One in five children in Western Australia has a respiratory disease. It is the leading cause of hospitalisation for children…
Born at 23 weeks, twins Eden and Willow Turner were the earliest of surprises for parents Jess and Kale.
After spending time on a ventilator to support her underdeveloped lungs, Eden had difficulty breathing on her own and was sent to PMH for further investigation.
The doctors discovered that Eden had suffered some scarring to her airways. They were able to reduce the amount of scar tissue by injecting steroids into the area and, at 18 weeks old, Eden was able to finally go home.This was to be short lived, as a few weeks later Eden’s breathing became loud and laboured and the Turner family made a dash to the Emergency Department with their tiny little girl.
Eden underwent a tracheostomy, a procedure where doctors inserted a tube in her throat to help her breathe. The scarring had caused a narrowing of Eden’s airway and she wasn’t able to take in enough oxygen.
She was an inpatient for five months while she stabilised and her parents learnt to take care of her life saving tracheostomy.
It was a cause for celebration when Eden was once again discharged and Jess and Kale were looking forward to being at home together with all four of their girls in Bunbury. But yet again, Eden’s health took a turn for the worse and she was reliant on a higher level of oxygen than the doctors expected. She was sent back to PMH for more tests.
During these tests, Eden became critically ill with a virus. She was sedated and placed on life support. Jess and Kale were told that nothing more could be done for her.
Eden had other plans. Despite the grim prognosis, she was a fighter and over the course of three weeks her health slowly started to improve. Once off life support, Eden needed to learn how to smile, sit and rollover all over again. Eden celebrated her first birthday with Willow and her family in the Intensive Care Unit.
Living with a trachestomy meant that Eden required 24 hour monitoring. Her airways required regular suctioning to prevent it blocking with secretions and she often tried to pull the tube out which would have led to an emergency situation.
By the time Eden was three, she had become much bigger and stronger so the clinicians decided to remove her tracheostomy tube. This was a wonderful milestone for the Turner family, as it meant that they had much more flexibility in the activities they could do as a family.
But this was not the end of the journey. A small hole in Eden’s neck had failed to heal completely and doctors decided to close it surgically. Overnight, Eden struggled to breathe and the decision to reinsert the tracheostomy tube was made.
Again, Eden spent a number of weeks recovering from the surgery. When she was deemed strong enough, she underwent a Laryngotracheal Reconstruction. The surgeon used part of Eden’s rib cartilage to widen her airway. The operation was a success and the tracheostomy was permanently removed but Eden’s vocal chords were further apart than usual, making it difficult for her to speak.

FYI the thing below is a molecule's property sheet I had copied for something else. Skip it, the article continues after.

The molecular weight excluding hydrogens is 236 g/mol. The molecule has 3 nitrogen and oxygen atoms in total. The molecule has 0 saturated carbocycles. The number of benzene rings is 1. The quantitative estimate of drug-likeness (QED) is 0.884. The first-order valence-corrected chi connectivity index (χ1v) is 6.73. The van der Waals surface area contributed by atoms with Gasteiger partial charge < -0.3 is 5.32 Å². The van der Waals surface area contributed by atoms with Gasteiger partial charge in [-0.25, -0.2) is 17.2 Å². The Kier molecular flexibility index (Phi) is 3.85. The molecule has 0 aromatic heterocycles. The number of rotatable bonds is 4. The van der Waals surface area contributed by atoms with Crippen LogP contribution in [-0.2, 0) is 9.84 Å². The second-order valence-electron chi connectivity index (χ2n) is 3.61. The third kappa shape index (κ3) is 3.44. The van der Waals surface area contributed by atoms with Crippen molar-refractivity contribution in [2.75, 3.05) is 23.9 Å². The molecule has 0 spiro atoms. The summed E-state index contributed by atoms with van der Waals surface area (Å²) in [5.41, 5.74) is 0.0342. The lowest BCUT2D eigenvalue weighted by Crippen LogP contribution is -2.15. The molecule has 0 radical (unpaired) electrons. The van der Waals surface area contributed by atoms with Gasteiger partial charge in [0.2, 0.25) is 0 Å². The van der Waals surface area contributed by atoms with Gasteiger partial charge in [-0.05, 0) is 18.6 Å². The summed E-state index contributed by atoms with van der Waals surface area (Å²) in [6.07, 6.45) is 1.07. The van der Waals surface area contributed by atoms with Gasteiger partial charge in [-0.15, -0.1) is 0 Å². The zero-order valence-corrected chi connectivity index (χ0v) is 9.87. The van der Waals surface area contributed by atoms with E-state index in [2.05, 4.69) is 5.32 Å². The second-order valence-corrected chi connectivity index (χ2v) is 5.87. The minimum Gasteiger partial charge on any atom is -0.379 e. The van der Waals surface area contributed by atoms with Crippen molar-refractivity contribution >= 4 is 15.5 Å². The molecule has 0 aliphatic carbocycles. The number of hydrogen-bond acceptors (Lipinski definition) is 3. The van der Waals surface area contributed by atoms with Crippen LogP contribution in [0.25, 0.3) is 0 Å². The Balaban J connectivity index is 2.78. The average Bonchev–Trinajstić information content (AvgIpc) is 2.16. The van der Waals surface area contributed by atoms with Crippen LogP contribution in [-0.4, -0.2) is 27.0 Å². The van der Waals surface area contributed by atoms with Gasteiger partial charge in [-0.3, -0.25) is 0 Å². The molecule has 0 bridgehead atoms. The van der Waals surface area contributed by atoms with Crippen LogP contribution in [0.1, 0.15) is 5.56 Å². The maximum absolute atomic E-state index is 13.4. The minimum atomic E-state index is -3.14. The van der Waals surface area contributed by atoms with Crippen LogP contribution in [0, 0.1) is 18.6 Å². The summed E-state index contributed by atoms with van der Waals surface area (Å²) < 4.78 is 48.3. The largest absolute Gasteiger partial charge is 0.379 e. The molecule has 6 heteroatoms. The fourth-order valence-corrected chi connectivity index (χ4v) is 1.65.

“Fillers have been placed in her vocal chords so they’re able to move closer together and with these procedures and daily speech therapy, Eden’s voice has improved and her confidence had soared.”
We are very lucky to have benefitted from the specialised nasopharyngoscopes funded by the Foundation. The doctors can get a really clear view of Eden’s vocal chords and see how well they work, explained Jess.
“Eden would generally refuse to talk to anyone but has now become very chatty and even loves to sing her favourite songs. It has been a long road, but we are so thankful to the staff at the hospital for everything they have done for Eden and Willow.”
“The hospital has some of the best doctors in the world. Because of them, Eden is alive and is a very energetic seven year old. Without the advances in technology and equipment and the expertise of the surgeons, Eden wouldn’t be where she is today.”
We’ve had long stays in hospital which becomes hard on our other three girls, especially when we’re so far from our home. The staff have always gone above and beyond to help when they can and having play spaces such as Megazone and Fun on Four have been a wonderful break from all the medical procedures.
Eden continues to come to hospital every month. She is doing exceptionally well and her speech is progressing beyond what Jess and Kale could have hoped.
“She still struggles with sport as she gets out of breath quite easily and she sometimes avoids talking with people she doesn’t know as she is aware she doesn’t quite sound the same as other girls, but Eden has huge aspirations for her future. She would love to be a Police Officer when she grows up and would love to go swimming with dolphins sometime in the near future,” said Jess.
Despite her breathlessness, Eden loves to play basketball at school. She is also a huge fan of West Coast Eagles star Nic Naitanui. It is a testament to her kind heart that in spite of everything she has been through in her life, she was very worried when he was injured and is looking forward to seeing him in action next season.
“We are immensely proud of how far Eden has come. She’s a special little girl!” Jess enthused.
If you’d like to help kids like Eden, you can make a donation to the Foundation below: